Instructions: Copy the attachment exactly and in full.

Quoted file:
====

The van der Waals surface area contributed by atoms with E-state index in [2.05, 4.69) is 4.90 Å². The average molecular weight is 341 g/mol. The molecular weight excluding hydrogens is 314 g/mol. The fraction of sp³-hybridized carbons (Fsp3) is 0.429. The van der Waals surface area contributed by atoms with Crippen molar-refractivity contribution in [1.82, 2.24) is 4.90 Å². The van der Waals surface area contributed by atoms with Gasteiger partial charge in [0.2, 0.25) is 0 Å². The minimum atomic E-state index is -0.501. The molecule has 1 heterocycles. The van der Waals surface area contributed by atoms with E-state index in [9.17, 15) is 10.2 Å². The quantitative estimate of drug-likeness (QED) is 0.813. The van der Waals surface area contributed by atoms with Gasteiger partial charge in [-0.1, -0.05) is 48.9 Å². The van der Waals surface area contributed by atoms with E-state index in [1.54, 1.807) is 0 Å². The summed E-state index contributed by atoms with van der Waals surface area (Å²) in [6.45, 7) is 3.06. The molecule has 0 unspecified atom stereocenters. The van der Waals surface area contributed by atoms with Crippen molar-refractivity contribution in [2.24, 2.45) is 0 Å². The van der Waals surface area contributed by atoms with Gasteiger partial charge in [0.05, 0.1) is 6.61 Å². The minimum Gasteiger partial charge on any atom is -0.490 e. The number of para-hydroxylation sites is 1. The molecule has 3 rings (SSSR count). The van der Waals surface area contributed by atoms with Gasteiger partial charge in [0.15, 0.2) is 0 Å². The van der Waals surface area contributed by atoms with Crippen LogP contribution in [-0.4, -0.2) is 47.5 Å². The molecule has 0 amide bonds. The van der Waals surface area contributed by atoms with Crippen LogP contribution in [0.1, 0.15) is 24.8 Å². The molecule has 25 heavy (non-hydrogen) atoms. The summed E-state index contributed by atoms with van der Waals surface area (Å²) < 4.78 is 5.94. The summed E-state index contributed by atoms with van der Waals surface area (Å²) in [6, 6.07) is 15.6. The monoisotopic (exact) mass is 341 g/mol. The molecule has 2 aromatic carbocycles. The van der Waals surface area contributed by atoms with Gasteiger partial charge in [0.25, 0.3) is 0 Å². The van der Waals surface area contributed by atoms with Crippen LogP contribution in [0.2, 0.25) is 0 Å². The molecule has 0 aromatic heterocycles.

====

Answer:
The van der Waals surface area contributed by atoms with E-state index in [2.05, 4.69) is 4.90 Å². The average molecular weight is 341 g/mol. The molecular weight excluding hydrogens is 314 g/mol. The fraction of sp³-hybridized carbons (Fsp3) is 0.429. The van der Waals surface area contributed by atoms with Crippen molar-refractivity contribution in [1.82, 2.24) is 4.90 Å². The van der Waals surface area contributed by atoms with Gasteiger partial charge in [0.2, 0.25) is 0 Å². The minimum atomic E-state index is -0.501. The molecule has 1 heterocycles. The van der Waals surface area contributed by atoms with E-state index in [9.17, 15) is 10.2 Å². The quantitative estimate of drug-likeness (QED) is 0.813. The van der Waals surface area contributed by atoms with Gasteiger partial charge in [-0.1, -0.05) is 48.9 Å². The van der Waals surface area contributed by atoms with E-state index in [1.54, 1.807) is 0 Å². The summed E-state index contributed by atoms with van der Waals surface area (Å²) in [6.45, 7) is 3.06. The molecule has 0 unspecified atom stereocenters. The van der Waals surface area contributed by atoms with Crippen molar-refractivity contribution in [2.24, 2.45) is 0 Å². The van der Waals surface area contributed by atoms with Gasteiger partial charge in [0.05, 0.1) is 6.61 Å². The minimum Gasteiger partial charge on any atom is -0.490 e. The number of para-hydroxylation sites is 1. The molecule has 3 rings (SSSR count). The van der Waals surface area contributed by atoms with Gasteiger partial charge in [0.15, 0.2) is 0 Å². The van der Waals surface area contributed by atoms with Crippen LogP contribution in [-0.4, -0.2) is 47.5 Å². The molecule has 0 amide bonds. The van der Waals surface area contributed by atoms with Crippen LogP contribution in [0.1, 0.15) is 24.8 Å². The molecule has 25 heavy (non-hydrogen) atoms. The summed E-state index contributed by atoms with van der Waals surface area (Å²) < 4.78 is 5.94. The summed E-state index contributed by atoms with van der Waals surface area (Å²) in [6, 6.07) is 15.6. The monoisotopic (exact) mass is 341 g/mol. The molecule has 2 aromatic carbocycles. The van der Waals surface area contributed by atoms with Gasteiger partial charge in [0.25, 0.3) is 0 Å². The van der Waals surface area contributed by atoms with Crippen LogP contribution in [0.2, 0.25) is 0 Å². The molecule has 0 aromatic heterocycles.